Digital Signatures, the New Autopen?

Okay, so a friend just sent me a link to the New York Times article Would You Sign My Kindle? Authors Sign eBooks Electronically, in which it talks about new software that allows authors to take photos at signing events then electronically sign and email the images to the recipient.  (In fact, the recipients don't even have to be in the same room, or state for that matter, to be a part of the signing event). The recipient can then attach the photo with the digital signature to their eBook file (or, as the article points out, post the image on their facebook page, etc).  

As much as I hate this, I find the technology incredibly neat - in much the same way I find the autopen machine captivating. Although, to be honest, I like the autopen because it is a machine and an object (and analogue). Digital signatures don't really turn me on. And, while I'm sure they will find a higher valuation in the future, I find it hard to assign a value, other than personal, to them.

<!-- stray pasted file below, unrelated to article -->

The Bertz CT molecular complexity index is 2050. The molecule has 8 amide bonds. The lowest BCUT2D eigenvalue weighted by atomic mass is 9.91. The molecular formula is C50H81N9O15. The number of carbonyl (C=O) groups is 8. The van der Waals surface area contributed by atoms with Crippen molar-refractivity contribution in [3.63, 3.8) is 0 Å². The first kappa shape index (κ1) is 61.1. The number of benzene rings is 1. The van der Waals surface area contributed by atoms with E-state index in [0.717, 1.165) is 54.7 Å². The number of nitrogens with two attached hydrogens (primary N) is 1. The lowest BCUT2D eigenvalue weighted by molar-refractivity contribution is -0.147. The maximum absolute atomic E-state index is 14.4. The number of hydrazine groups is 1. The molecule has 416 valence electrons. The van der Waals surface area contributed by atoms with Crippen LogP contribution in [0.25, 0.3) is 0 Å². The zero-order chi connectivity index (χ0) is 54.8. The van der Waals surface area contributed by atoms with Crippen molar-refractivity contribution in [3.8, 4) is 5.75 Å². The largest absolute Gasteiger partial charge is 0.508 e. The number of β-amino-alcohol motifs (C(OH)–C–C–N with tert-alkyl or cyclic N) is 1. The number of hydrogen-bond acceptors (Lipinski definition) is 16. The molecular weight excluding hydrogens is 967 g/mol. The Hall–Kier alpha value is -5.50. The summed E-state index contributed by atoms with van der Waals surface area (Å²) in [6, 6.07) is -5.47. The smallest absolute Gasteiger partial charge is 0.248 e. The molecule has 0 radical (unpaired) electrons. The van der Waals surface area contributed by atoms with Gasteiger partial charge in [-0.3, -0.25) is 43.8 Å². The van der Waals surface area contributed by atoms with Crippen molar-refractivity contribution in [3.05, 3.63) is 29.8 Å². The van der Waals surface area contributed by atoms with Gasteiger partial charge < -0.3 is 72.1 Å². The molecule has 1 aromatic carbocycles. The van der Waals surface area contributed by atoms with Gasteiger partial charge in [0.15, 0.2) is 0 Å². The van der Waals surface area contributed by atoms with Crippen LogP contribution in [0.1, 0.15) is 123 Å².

Will a collector of digital books, then turn around and sell their digital copy with the digital copy of the author's autograph?  

As I said to my friend:
If I want an autograph, I want the hand that touched the pen that touched the paper. Not a facsimile - which is what this will always be.... More and more I find myself falling into the neo-luddite camp (sans the destruction of new technologies of course).

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